The Doublet as a Technique for Making Philosophy Tangible

The beginning and the root of all good is the pleasure of the stomach. – Epicurus

I’m in the process of reading Les Epicuriens, a French-language Epicurean Bible which includes pretty much all the ancient writings in one volume with commentaries, and introduces the reader to Francophone commentators and researchers of the tradition that I was unfamiliar with. This is why I love knowing many languages: each is a window to a whole new world. This book will open up years of learning for me.

In the commentary to the “beginning and the root” fragment, there is mention of how ancient Epicurean thinkers were trained to relate the abstract to the concrete. Materialist philosophy tries to avoid framing thought in abstract, irrelevant terms. This is not always easy, particularly if one has to argue philosophical questions with people of other schools who confuse ideas and words for the things that are meant and who use word-play to muddle the meaning of things.

Epicurean philosophical training included stating things in two ways: one abstract, one concrete. It was never enough to use an abstraction: the corresponding, tangible, REAL value had to be juxtaposed so that pupils could understand clearly what was meant because the abstract didn’t always refer to something specific or clear. Sometimes it referred to nothing real or existent at all. Sometimes many concrete and diverse examples could be provided.

The technique that the masters in our tradition used was reiteration: the re-stating of something in abstract, then in concrete terms, as in the case of “the beginning and the root”. The Les Epicuriens commentators call this a “doublet”, or a doubling of the expression.

In this way, we can speak of the the good (an abstraction) and pleasure or comfort (concrete); of evil (an abstraction) and pain or discomfort (concrete). We can speak of the beginning (an abstraction) and the root (tangible) of all pleasure being specifically in the stomach, which is one of the most basic survival kits a creature has. Notice how specific this gets. When a babe is born and culture has not corrupted him and he knows nothing but pleasure and pain, it is the stomach that guides him to cry in order to be fed, or to seek the nipple that will feed him. Epicurus was on to something. The brain within the stomach has recently become a research subject for neuroscientists seeking to understand its intelligence and how it is involved in the body’s defenses against foreign bodies. It both secures survival, and fights dis-ease.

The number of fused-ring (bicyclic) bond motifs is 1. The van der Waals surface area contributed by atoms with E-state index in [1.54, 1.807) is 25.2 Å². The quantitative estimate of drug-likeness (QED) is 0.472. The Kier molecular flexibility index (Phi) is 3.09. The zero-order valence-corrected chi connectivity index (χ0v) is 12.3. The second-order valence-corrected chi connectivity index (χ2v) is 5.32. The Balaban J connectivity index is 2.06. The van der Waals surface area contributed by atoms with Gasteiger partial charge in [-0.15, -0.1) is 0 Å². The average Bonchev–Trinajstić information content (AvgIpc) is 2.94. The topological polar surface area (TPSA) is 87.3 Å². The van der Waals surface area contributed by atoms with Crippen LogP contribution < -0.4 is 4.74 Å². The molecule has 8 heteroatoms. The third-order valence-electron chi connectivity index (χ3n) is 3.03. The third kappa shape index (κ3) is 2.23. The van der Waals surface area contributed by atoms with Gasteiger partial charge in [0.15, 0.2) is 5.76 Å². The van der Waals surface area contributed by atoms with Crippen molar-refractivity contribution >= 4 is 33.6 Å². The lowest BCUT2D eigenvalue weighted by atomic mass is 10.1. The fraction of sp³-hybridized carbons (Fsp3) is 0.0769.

Of all the thousands of people who have paid homage to virtue, scarcely one has thought of inspecting the pedestal on which it stands. – Frances Wright

Virtue-worship is another instance where the abstract oftentimes leads us to ignore the tangible. Duty-based and state-sponsored systems of philosophy which make of man a means for supposedly higher causes oftentimes insist that virtue is an end. Our tradition teaches that virtue can only be virtue if it serves as a means to pleasure, which is the real and tangible experience of happiness and satisfaction for living beings. If it does not lead to pleasure, it’s not a virtue. This matter was covered in a recent blog entry, and was explained eloquently by one of the luminaries of our tradition, Frances Wright, in A Few Days in Athens (3rd chapter).

By understanding this, we understand that having pleasure as the end is the same as having life and living beings as ends in themselves. This does not mean that abstractions are useless, unnecessary, or evil. No: it just means that they can be used as means to maximize the pleasure and minimize the suffering of the living entities for whose sake they exist.